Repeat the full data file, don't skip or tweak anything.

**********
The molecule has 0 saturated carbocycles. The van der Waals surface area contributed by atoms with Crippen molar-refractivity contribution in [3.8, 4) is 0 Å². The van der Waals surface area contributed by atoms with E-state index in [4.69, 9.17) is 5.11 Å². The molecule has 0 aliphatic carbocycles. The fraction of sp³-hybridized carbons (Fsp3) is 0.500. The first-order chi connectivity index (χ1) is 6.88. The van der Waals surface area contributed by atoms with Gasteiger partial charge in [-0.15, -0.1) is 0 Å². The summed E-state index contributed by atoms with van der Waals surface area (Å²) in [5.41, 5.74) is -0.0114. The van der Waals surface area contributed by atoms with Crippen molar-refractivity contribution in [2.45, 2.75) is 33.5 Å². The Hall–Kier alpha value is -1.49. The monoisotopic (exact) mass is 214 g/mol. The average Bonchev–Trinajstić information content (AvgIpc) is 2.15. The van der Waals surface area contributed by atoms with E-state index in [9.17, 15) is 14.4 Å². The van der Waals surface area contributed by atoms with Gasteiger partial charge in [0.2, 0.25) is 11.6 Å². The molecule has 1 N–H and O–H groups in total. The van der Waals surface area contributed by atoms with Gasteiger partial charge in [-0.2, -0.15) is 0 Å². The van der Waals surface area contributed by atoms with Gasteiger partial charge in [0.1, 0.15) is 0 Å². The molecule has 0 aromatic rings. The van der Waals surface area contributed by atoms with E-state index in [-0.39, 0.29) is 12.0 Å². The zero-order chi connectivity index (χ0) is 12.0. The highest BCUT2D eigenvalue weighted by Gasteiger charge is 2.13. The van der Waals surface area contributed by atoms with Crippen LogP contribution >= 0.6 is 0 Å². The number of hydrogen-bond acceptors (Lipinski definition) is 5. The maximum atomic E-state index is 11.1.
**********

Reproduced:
The molecule has 0 saturated carbocycles. The van der Waals surface area contributed by atoms with Crippen molar-refractivity contribution in [3.8, 4) is 0 Å². The van der Waals surface area contributed by atoms with E-state index in [4.69, 9.17) is 5.11 Å². The molecule has 0 aliphatic carbocycles. The fraction of sp³-hybridized carbons (Fsp3) is 0.500. The first-order chi connectivity index (χ1) is 6.88. The van der Waals surface area contributed by atoms with Gasteiger partial charge in [-0.15, -0.1) is 0 Å². The summed E-state index contributed by atoms with van der Waals surface area (Å²) in [5.41, 5.74) is -0.0114. The van der Waals surface area contributed by atoms with Crippen molar-refractivity contribution in [2.45, 2.75) is 33.5 Å². The Hall–Kier alpha value is -1.49. The monoisotopic (exact) mass is 214 g/mol. The average Bonchev–Trinajstić information content (AvgIpc) is 2.15. The van der Waals surface area contributed by atoms with E-state index in [9.17, 15) is 14.4 Å². The van der Waals surface area contributed by atoms with Gasteiger partial charge in [0.2, 0.25) is 11.6 Å². The molecule has 1 N–H and O–H groups in total. The van der Waals surface area contributed by atoms with Gasteiger partial charge in [-0.2, -0.15) is 0 Å². The van der Waals surface area contributed by atoms with Gasteiger partial charge in [0.1, 0.15) is 0 Å². The molecule has 0 aromatic rings. The van der Waals surface area contributed by atoms with E-state index in [-0.39, 0.29) is 12.0 Å². The zero-order chi connectivity index (χ0) is 12.0. The highest BCUT2D eigenvalue weighted by Gasteiger charge is 2.13. The van der Waals surface area contributed by atoms with Crippen LogP contribution >= 0.6 is 0 Å². The number of hydrogen-bond acceptors (Lipinski definition) is 5. The maximum atomic E-state index is 11.1.